By the time Friday rolled around,
we were ready for a sunny day...
and we got just that!
As I lay there in the front pasture on my stomach
staring at the blue sky behind the daffodils,
I felt a deep sense of peace and tranquility.
Spring has arrived in all her glory...
with each day revealing more and more spectacular hues
into a world that has for so many months
been devoid of color.
Eager to get out and about in the world,
we hopped onto our bicycles and took off on a long ride.
We covered 15 miles of countryside.
I felt the freedom of childhood within my soul
as I pedaled up hill and down,
with the wind in my ears.
After spending so much time at home,
it was wonderful to get a change of scenery,
as well as a good dose of exercise.
When we returned home, we set about
to build a tunnel in the garden.
I transplanted the kale and lettuce plants from the greenhouse
and sowed some extra lettuce and spinach seeds.
We will uncover the hoops during the daylight hours,
but cover them back up for the cold nights.
All of these plants are cold-tolerant, but I hate
to press my luck.
We could still have some very cold nights ahead.
I am so happy that we spent Friday out of doors,
because Saturday and Sunday brought nothing but storms
and heavy rain.
By Sunday, the daffodils were standing in the midst of a
the sheep were quite bedraggled...
and the pond was almost over-flowing.
There's nothing worse than being stuck in a soaking wet
We were able to take the dogs for a woodsy walk Sunday afternoon.
Originally we had planned a trip to North Carolina this weekend
to visit with Ryan and Bekah,
as well as some friends.
Needless to say, those plans were cancelled.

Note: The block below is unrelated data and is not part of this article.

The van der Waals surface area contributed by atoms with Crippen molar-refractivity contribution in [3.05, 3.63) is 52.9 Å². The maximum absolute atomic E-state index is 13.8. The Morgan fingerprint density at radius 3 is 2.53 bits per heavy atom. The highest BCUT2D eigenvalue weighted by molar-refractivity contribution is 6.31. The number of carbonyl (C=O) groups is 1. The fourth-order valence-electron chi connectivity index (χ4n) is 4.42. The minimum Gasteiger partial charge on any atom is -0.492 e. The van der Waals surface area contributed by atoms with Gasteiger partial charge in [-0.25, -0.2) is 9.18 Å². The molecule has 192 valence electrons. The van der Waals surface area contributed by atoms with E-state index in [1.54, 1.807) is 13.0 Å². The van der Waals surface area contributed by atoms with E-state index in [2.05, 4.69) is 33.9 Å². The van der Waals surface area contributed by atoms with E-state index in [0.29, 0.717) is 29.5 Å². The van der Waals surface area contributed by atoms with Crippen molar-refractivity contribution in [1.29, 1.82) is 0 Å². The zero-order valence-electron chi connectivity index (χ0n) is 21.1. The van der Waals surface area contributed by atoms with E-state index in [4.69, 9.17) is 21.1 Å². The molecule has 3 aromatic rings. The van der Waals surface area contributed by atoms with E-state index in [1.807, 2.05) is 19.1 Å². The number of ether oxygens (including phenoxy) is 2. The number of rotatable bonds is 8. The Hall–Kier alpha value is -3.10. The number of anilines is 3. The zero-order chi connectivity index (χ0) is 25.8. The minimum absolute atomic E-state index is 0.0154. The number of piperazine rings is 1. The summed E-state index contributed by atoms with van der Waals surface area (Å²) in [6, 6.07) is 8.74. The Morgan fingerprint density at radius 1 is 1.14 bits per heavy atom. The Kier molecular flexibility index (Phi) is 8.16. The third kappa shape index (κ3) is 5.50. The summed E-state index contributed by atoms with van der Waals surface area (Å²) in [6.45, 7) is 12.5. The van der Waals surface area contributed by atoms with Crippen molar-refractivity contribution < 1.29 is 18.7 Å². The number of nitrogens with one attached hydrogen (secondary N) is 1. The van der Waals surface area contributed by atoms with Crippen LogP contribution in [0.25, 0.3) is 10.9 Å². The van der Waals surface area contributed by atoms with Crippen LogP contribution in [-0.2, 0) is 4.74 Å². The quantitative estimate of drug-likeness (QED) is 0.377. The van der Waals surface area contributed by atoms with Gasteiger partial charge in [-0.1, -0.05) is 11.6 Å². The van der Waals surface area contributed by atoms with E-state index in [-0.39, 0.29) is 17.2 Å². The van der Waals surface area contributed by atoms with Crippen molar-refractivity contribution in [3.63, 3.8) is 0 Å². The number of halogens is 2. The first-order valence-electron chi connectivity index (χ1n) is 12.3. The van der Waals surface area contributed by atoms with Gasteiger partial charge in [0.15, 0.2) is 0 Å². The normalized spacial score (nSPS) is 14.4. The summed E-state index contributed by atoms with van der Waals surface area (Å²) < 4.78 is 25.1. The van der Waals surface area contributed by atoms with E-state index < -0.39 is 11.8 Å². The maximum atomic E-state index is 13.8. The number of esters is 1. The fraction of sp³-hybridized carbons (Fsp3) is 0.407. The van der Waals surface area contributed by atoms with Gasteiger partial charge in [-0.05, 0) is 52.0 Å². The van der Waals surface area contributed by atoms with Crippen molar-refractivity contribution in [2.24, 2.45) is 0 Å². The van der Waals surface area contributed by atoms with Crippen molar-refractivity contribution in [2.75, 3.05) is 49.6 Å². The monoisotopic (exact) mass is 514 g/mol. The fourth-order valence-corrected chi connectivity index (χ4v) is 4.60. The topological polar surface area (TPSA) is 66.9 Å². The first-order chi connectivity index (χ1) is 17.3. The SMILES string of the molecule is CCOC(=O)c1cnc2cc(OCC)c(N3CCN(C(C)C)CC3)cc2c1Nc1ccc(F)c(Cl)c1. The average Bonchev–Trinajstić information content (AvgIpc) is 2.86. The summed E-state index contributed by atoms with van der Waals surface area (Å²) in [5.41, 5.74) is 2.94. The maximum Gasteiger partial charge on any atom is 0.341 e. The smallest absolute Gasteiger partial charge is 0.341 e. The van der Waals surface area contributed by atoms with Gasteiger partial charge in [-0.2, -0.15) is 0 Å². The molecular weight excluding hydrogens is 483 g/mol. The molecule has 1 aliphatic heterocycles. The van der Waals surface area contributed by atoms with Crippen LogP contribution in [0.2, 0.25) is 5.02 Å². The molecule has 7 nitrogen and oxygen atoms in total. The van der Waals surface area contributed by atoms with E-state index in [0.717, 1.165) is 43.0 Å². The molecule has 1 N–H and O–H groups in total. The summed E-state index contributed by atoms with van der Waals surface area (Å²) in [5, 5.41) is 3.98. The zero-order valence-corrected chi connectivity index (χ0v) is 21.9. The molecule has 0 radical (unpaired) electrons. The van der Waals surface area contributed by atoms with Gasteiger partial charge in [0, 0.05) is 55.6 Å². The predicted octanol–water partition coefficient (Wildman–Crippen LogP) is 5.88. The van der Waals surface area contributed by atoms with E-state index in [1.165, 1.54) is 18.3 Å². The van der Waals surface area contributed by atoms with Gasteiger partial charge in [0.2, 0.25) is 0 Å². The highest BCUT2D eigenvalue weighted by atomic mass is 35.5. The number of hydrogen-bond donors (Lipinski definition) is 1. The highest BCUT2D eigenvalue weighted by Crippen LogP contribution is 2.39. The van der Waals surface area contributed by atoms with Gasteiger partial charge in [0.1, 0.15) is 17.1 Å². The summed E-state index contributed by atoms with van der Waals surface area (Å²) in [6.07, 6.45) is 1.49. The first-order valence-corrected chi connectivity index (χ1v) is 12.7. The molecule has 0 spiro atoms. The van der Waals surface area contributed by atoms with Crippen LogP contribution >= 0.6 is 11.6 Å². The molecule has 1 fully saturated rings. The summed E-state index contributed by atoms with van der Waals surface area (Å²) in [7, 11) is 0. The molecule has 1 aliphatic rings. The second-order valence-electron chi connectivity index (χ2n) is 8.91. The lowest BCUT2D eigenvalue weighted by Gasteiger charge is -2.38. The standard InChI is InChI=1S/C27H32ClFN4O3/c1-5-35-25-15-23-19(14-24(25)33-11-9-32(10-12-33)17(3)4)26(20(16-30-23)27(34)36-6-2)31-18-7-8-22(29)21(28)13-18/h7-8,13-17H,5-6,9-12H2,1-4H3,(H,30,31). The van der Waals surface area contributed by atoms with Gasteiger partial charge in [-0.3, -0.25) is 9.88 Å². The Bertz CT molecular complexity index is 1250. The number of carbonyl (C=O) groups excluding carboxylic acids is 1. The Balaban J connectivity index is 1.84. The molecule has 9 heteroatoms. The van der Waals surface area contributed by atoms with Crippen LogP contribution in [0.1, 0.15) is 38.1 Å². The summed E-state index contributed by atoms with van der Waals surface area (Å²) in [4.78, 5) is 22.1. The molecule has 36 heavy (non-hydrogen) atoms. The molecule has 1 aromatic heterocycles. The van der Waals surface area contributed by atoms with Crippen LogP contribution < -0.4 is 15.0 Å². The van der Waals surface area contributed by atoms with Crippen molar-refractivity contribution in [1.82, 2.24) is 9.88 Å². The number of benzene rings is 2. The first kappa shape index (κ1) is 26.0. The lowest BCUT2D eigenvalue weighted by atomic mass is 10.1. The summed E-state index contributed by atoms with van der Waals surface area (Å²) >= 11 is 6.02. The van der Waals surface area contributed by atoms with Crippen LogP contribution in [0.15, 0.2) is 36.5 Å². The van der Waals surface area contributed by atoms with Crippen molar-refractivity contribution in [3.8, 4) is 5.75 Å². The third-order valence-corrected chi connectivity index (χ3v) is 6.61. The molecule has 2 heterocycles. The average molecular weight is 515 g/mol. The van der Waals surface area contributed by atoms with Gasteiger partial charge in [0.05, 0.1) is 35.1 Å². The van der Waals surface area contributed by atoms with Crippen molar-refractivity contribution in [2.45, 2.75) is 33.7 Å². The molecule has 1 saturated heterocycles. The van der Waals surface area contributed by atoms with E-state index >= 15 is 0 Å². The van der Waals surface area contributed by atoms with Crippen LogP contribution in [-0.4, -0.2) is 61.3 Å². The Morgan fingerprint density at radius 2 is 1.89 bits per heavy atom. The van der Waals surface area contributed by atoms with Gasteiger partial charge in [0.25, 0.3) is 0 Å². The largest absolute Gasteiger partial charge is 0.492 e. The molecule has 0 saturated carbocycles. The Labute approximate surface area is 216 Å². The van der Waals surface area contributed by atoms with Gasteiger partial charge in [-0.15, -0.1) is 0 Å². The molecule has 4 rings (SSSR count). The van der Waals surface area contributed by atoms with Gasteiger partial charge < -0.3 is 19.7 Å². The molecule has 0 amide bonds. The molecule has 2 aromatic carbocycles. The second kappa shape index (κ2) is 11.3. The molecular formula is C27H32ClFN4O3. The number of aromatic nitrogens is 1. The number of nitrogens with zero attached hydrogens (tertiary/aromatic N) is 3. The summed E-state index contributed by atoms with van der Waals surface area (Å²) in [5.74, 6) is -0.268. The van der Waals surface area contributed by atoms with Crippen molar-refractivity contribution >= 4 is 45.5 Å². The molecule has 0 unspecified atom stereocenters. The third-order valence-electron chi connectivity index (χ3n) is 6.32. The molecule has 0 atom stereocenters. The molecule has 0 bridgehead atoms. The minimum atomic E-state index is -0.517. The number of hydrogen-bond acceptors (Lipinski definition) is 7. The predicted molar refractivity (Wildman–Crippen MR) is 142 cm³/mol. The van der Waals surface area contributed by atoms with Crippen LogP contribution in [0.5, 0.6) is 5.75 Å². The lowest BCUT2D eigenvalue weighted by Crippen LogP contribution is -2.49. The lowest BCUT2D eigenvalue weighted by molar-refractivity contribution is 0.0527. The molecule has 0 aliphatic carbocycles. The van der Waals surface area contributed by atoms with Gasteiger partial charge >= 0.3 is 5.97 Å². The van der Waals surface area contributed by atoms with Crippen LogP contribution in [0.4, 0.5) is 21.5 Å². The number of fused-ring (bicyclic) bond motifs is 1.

However, because we had planned for farm help for the weekend,
we took the weekend off from farm chores
and had a staycation instead.
I spent Saturday making
a gingham shirt for Reginald...
and Sunday making Phinneas T. Phox...
photos tomorrow, as his clothes were not finished at the time
of this writing.
I might have to share some of these critters' adventures around the farm
in future blogs.
I received a question about our old log cabin in Friday's comments.
This structure dates back to the 1750's.
On examining the structure, it appears that the original cabin
may have only had one room.
Eventually a second room was added as well as a second floor.
A tiny, narrow staircase leads from the second room upstairs.
It was inhabited up until the 1960's.
It has no indoor plumbing, and only rudimentary electricity.
It was, however, built over a spring.
We have had a lot of work done over the years
to preserve this wonderful piece of history.
And we were so lucky, last summer, to meet a family
who had once lived in this old cabin.
We have had a brush with Covid-19 in our family.
One of our kids contracted it, but is recovering nicely.
We are praying that this is the last case within
These are scary times, indeed.
Be safe, friends. Be well.